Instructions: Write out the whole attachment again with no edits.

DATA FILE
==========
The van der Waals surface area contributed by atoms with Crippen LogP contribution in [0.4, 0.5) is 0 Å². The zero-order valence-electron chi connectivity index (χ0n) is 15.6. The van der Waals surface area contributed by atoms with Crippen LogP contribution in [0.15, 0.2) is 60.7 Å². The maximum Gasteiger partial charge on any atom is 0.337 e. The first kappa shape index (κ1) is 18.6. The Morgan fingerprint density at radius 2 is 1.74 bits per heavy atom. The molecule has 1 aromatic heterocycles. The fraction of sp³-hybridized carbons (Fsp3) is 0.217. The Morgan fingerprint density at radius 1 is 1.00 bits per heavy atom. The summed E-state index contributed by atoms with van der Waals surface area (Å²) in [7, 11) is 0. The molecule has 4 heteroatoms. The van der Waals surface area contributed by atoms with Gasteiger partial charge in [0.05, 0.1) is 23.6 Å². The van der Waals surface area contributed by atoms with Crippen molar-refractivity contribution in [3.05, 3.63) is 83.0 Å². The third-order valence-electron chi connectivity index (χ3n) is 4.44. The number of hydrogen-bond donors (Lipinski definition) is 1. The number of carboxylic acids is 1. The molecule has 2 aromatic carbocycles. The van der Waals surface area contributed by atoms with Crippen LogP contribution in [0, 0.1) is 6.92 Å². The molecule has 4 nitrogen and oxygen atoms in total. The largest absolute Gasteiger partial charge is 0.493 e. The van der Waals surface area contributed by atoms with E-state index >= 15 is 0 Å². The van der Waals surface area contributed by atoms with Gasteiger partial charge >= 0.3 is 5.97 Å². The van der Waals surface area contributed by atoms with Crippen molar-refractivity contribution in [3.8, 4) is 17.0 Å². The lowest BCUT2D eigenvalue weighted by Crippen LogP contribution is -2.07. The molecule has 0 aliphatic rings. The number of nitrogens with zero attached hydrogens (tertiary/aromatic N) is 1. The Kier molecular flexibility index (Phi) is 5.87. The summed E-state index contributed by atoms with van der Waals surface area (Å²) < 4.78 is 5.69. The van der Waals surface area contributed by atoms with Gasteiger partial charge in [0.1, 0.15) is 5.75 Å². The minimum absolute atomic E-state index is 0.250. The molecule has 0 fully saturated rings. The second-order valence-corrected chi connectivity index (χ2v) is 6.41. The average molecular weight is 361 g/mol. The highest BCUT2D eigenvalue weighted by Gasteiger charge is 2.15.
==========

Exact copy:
The van der Waals surface area contributed by atoms with Crippen LogP contribution in [0.4, 0.5) is 0 Å². The zero-order valence-electron chi connectivity index (χ0n) is 15.6. The van der Waals surface area contributed by atoms with Crippen LogP contribution in [0.15, 0.2) is 60.7 Å². The maximum Gasteiger partial charge on any atom is 0.337 e. The first kappa shape index (κ1) is 18.6. The Morgan fingerprint density at radius 2 is 1.74 bits per heavy atom. The molecule has 1 aromatic heterocycles. The fraction of sp³-hybridized carbons (Fsp3) is 0.217. The Morgan fingerprint density at radius 1 is 1.00 bits per heavy atom. The summed E-state index contributed by atoms with van der Waals surface area (Å²) in [7, 11) is 0. The molecule has 4 heteroatoms. The van der Waals surface area contributed by atoms with Gasteiger partial charge in [0.05, 0.1) is 23.6 Å². The van der Waals surface area contributed by atoms with Crippen molar-refractivity contribution in [3.05, 3.63) is 83.0 Å². The third-order valence-electron chi connectivity index (χ3n) is 4.44. The number of hydrogen-bond donors (Lipinski definition) is 1. The number of carboxylic acids is 1. The molecule has 2 aromatic carbocycles. The van der Waals surface area contributed by atoms with Crippen LogP contribution in [0, 0.1) is 6.92 Å². The molecule has 4 nitrogen and oxygen atoms in total. The largest absolute Gasteiger partial charge is 0.493 e. The van der Waals surface area contributed by atoms with E-state index >= 15 is 0 Å². The van der Waals surface area contributed by atoms with Gasteiger partial charge >= 0.3 is 5.97 Å². The van der Waals surface area contributed by atoms with Crippen molar-refractivity contribution in [3.8, 4) is 17.0 Å². The lowest BCUT2D eigenvalue weighted by Crippen LogP contribution is -2.07. The molecule has 0 aliphatic rings. The number of nitrogens with zero attached hydrogens (tertiary/aromatic N) is 1. The Kier molecular flexibility index (Phi) is 5.87. The summed E-state index contributed by atoms with van der Waals surface area (Å²) < 4.78 is 5.69. The van der Waals surface area contributed by atoms with Gasteiger partial charge in [0.1, 0.15) is 5.75 Å². The minimum absolute atomic E-state index is 0.250. The molecule has 0 fully saturated rings. The second-order valence-corrected chi connectivity index (χ2v) is 6.41. The average molecular weight is 361 g/mol. The highest BCUT2D eigenvalue weighted by Gasteiger charge is 2.15.